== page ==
Last night, the St. Louis Police Officers Association released a statement that asked for four Rams who made the "hands up, don't shoot" gesture related to the Mike Brown case "to be disciplined and for the Rams and the NFL to deliver a very public apology."
Don't be confused. The statement isn't addressed to the Rams because that's not who it's intended for.
NFL clubs know hyperbole and public relations. They're the ones pushing it on the fans relentlessly. So to see them as the false recipients of it would be humorous under other circumstances. Consider the statement from the SLPOA and its Business Manager Jeff Roorda (himself no stranger to controversy and hardly an unbiased actor in this).
Look at this paragraph:
Our officers have been working 12 hour shifts for over a week, they had days off including Thanksgiving cancelled so that they could defend this community from those on the streets that perpetuate this myth that Michael Brown was executed by a brother police officer and then, as the players and their fans sit safely in their dome under the watchful protection of hundreds of St. Louis's finest, they take to the turf to call a now-exonerated officer a murderer, that is way out-of-bounds, to put it in football parlance.
Did any of the Rams call someone a murderer? Of course not. It doesn't matter. This isn't speaking to the Rams. It's not speaking to all Rams fans. It's speaking to the large group of people who immediately assume credibility on the part of Roorda and anyone else from the police.
It doesn't matter that the gesture had nothing to do with evidence or the facts in the case. It was symbolic. As Kenny Britt said:
Britt said it wasn’t used by the receivers as an indication that they were taking sides.
"No, not at all," Britt told reporters. " ... We just wanted to let the (Ferguson) community know that we support them."
It doesn't matter that, like any group of 50+ adults, you're going to have differing viewpoints and that a symbolic gesture of unity with the community can also include viewpoints that aren't absolutist in support of the protesters and the anti-establishment vein running through this:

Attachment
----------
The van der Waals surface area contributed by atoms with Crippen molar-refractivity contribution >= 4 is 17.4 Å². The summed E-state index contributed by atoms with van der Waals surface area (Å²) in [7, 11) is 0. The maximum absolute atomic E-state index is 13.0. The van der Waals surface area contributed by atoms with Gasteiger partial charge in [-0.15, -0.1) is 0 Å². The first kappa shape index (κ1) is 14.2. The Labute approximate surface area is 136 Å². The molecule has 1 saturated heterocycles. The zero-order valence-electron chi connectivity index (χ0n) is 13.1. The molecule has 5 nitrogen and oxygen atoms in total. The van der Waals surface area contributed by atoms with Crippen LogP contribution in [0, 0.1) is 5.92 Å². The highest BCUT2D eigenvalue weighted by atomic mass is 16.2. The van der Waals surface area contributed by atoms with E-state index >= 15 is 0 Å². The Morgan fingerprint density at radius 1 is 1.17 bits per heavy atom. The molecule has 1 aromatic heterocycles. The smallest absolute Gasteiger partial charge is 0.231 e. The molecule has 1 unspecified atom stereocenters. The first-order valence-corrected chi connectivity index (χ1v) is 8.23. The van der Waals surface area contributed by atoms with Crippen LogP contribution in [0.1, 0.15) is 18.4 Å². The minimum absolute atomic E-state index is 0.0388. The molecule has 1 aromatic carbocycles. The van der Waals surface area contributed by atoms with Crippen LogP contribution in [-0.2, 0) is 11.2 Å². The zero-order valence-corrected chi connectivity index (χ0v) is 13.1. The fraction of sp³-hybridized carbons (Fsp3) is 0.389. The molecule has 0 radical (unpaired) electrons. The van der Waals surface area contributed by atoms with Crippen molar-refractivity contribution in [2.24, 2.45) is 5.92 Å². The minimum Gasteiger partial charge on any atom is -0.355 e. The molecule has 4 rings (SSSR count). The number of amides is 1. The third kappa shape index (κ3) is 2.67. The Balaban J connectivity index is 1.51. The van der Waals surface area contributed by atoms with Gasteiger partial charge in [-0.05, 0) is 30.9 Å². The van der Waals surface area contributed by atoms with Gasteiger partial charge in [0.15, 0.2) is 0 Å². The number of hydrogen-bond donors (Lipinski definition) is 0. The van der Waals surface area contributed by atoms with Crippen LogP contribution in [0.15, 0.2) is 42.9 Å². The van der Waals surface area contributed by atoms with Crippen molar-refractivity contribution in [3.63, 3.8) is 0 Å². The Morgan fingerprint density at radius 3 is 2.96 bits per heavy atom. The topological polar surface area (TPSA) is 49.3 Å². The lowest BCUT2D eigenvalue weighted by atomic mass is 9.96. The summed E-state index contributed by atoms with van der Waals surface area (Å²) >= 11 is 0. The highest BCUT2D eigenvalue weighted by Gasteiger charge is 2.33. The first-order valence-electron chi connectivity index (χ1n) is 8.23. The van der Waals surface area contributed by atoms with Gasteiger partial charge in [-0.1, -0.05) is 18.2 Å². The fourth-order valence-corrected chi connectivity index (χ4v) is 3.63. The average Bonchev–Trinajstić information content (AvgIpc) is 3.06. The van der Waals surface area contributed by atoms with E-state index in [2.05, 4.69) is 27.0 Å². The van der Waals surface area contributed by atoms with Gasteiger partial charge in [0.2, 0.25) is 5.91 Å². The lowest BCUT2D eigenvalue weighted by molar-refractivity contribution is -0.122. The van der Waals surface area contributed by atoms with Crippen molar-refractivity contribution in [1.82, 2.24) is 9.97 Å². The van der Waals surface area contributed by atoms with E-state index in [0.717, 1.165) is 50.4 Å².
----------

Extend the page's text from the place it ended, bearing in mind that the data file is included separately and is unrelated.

"I think that the store owners that were looted, you feel for them and what they’re going through," linebacker James Laurinaitis said. "You feel for the kids that had school canceled. You just want things to get back to normal as soon as possible.
"However long that road is, hopefully today for three and whatever hours was kind of a little bit of relief so people could just take their minds off of the situation and enjoy some Rams football."
None of that matters. What matters in the end is that four very visible NFL players, though the story likely wouldn't have gotten much traction without Roorda's insertion last night, made a gesture associated with one of the more volatile stories in the current news cycle. And that gesture disrupted, at least partially, the power balance which is exactly what this entire case, story and situation is about. Roorda knows this:
I'd remind the NFL and their players that it is not the violent thugs burning down buildings that buy their advertiser's products. It's cops and the good people of St. Louis and other NFL towns that do.
That's not just dog-whistle material. That's the undercurrent of the entire discussion.
That undercurrent just swept the Rams into the Ferguson media tide. And the tide is strong enough that you can't swim against it.
many say the cops in stl are out of touch. you’re REALLY missing the point. they are in touch with whom they wish to be in touch with.— Bomani Jones (@bomani_jones) December 1, 2014